Doubling Down on Outdoor Tools Part 2 – The Makita LXT 18V X2 Chainsaw

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Electric chainsaws are great for tree trimming and cleanup, and they eliminate so many of the hassles of a gas-powered tool. No yanking on a pull cord and no worrying about old gas in the tank. However, they are often not very well-built. Makita’s new LXT 18V X2 chainsaw is a sturdy little powerhouse of a saw, packed with cool features and built like a pro-quality power tool. I recently reviewed the new Makita LXT 18V X2 string trimmer. I must say, I’m liking what I see from the Japanese power tool giant. Their forays into outdoor power equipment show the same great quality as their pro-grade cordless power tools, and sticking with their very successful 18-volt platform shows an understanding and respect for their customers that other companies may be missing.

Using two of the same 18V lithium ion power packs as their other tools rather than designing a single larger battery allows for a lot of versatility and nicer weight distribution that than a lot of their competitors with large, single battery yard tools. Plus it saves you from potentially buying new batteries and new chargers.

Unboxing the Makita Cordless Chainsaw – LXT 18v X2
The Makita LXT 18V X2 chainsaw that Makita sent to us arrives partially disassembled, but no tools are required for assembly. Putting on the bar and chain takes just a couple of minutes. The chain cover comes off without the use of a wrench, thanks to a little fold-out crank handle that tightens the single large nut that holds it on. The chain tightens with a little thumb wheel, rather than a screwdriver. Everything in the bar mounting area is steel and nicely machined, unlike some companies who make the tightening mechanism from aluminum, which doesn’t hold up well. Like I said before, this saw feels like quality, right out of the box.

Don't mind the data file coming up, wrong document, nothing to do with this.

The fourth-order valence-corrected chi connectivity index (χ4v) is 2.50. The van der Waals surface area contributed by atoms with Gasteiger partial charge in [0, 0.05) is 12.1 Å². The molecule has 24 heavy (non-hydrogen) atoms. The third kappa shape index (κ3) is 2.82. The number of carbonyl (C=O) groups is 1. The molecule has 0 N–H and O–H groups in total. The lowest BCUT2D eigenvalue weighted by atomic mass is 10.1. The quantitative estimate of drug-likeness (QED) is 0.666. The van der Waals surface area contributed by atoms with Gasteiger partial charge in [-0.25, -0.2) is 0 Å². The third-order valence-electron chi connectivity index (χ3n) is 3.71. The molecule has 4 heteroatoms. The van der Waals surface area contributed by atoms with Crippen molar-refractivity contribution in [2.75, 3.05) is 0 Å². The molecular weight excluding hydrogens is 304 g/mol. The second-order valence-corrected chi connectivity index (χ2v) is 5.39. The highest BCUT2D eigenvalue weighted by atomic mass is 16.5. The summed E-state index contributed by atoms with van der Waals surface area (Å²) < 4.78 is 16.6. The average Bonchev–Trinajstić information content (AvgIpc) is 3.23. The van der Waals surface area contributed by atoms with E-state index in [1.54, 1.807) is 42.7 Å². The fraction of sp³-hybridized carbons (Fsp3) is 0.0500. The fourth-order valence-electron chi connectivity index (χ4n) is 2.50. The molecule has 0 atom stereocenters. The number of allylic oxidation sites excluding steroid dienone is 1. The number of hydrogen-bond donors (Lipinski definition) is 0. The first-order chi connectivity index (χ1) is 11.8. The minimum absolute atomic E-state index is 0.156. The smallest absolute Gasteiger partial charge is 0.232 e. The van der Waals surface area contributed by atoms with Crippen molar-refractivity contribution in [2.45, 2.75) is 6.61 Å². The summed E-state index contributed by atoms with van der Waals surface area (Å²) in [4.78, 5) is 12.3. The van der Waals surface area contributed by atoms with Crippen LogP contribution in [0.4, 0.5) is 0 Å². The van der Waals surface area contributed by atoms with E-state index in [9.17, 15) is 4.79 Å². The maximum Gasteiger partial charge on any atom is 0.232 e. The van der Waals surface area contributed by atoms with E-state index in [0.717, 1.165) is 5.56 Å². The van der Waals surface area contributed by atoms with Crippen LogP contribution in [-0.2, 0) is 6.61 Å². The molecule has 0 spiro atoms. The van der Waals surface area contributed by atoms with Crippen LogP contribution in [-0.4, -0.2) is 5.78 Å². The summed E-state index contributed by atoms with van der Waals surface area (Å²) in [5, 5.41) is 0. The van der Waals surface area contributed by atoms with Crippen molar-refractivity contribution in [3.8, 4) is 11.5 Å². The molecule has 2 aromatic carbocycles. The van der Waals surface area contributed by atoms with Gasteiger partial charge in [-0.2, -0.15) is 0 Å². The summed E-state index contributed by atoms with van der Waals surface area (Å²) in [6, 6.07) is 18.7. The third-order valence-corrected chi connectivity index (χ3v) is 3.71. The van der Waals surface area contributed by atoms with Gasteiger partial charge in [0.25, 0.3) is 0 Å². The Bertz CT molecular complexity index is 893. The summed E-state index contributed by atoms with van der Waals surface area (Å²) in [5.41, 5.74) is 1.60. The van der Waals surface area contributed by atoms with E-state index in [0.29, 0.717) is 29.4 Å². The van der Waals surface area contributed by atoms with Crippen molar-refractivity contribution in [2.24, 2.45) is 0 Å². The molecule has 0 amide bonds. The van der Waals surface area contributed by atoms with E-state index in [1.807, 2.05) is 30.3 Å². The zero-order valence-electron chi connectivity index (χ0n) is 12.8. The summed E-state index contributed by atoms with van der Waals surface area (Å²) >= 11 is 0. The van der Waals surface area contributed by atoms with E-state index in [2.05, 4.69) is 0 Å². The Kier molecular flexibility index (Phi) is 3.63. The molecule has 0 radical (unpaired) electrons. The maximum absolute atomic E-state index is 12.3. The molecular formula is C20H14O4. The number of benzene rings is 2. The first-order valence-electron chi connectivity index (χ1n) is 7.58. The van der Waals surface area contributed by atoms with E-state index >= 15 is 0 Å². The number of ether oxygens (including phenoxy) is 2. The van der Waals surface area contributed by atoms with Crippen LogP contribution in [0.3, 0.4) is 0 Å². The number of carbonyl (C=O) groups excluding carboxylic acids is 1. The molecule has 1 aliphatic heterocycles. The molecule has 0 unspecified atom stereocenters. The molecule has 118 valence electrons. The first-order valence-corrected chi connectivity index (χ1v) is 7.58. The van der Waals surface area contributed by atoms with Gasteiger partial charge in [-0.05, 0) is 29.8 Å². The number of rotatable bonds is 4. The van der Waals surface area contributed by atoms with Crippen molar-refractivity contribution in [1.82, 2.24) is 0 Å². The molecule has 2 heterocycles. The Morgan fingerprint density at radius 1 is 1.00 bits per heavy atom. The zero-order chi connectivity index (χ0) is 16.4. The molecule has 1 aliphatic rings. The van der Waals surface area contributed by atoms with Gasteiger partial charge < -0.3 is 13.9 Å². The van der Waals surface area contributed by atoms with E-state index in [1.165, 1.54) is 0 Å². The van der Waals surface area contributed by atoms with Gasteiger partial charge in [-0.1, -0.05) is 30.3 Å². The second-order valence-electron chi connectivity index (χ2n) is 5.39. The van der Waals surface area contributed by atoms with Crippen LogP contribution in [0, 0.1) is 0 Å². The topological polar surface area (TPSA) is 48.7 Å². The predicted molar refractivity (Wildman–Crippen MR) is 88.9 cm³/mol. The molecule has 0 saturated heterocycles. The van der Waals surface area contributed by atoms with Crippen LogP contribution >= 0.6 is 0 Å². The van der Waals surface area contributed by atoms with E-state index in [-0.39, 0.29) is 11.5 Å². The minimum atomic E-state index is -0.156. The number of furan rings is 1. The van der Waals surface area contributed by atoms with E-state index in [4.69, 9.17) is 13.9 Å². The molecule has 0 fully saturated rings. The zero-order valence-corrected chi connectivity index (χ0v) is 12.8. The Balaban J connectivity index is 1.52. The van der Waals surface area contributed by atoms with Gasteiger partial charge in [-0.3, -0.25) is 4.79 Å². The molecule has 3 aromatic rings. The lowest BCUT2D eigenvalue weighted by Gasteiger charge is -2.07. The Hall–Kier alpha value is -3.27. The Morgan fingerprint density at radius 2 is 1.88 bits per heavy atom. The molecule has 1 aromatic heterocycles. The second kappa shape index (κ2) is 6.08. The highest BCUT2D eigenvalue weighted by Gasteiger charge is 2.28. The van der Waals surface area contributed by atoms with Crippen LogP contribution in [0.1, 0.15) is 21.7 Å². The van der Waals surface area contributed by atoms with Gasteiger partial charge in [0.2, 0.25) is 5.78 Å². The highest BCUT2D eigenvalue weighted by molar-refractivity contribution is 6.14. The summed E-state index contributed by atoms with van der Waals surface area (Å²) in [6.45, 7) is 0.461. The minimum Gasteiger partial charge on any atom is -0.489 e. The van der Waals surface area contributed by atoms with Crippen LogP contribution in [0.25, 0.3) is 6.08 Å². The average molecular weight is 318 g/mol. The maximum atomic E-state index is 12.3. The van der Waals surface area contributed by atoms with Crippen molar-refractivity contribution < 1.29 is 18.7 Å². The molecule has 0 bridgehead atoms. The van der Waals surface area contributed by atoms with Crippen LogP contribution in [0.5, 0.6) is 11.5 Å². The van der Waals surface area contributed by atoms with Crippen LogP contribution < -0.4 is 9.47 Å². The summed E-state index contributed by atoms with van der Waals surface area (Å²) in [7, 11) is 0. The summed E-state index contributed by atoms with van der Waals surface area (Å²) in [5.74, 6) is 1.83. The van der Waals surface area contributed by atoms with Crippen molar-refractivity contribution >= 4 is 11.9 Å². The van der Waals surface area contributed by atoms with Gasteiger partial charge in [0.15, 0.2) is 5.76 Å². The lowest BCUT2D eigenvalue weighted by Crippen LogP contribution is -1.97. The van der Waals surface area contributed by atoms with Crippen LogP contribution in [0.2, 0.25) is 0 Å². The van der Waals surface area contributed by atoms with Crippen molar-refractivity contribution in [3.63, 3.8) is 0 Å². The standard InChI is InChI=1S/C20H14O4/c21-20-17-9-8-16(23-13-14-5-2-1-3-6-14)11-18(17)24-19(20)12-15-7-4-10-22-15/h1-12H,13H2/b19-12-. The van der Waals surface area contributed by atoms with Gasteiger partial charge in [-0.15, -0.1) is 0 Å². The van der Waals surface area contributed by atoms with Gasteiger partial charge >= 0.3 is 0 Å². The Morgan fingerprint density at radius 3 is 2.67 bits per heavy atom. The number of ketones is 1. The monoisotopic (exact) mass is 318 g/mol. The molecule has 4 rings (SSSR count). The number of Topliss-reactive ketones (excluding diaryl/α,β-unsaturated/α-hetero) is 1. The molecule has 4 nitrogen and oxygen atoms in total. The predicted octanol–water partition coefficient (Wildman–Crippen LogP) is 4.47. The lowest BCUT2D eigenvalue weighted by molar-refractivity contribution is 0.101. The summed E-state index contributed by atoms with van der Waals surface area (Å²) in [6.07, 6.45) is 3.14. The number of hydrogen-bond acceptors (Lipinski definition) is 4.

Just because the saw is electric doesn’t mean you get away from all of the mess – obviously, the chain still needs oil. The small oil reservoir is conveniently located, and it doesn’t seem to leak when it is sitting on the shelf, like some saws do. Obviously a plus.

makita cordless chainsaw
Saddle-bag batteries give the saw nice balance.

Like other chainsaws, it has a lever chain brake on the top, and the saw will not operate until it is clicked back. Even though it seems a bit like belt and suspenders on an electric saw, I appreciate the extra level of safety. Unlike earlier Makita cordless chainsaws which have a top handle design that had drawn some criticism, the latest saw has a traditional rear handle which gives it a comfortable chainsaw feel. However, it weighs in at less than 12 lbs!

No wrenches or screwdrivers required. Nice!

The new Makita cordless chainsaw shares the same light, well-balanced feel as the string trimmer. The touch power button is conveniently located on the top, in easy reach with your thumb. There is a battery level indicator that shows the level of each battery, which is nice if you are using older Makita batteries that don’t have an on-board level indicator. The dual charger will give you two batteries ready to use in about 30 minutes. The saw is powered by a direct drive brushless motor and comes with a 3-year limited warranty on tool, battery and charger.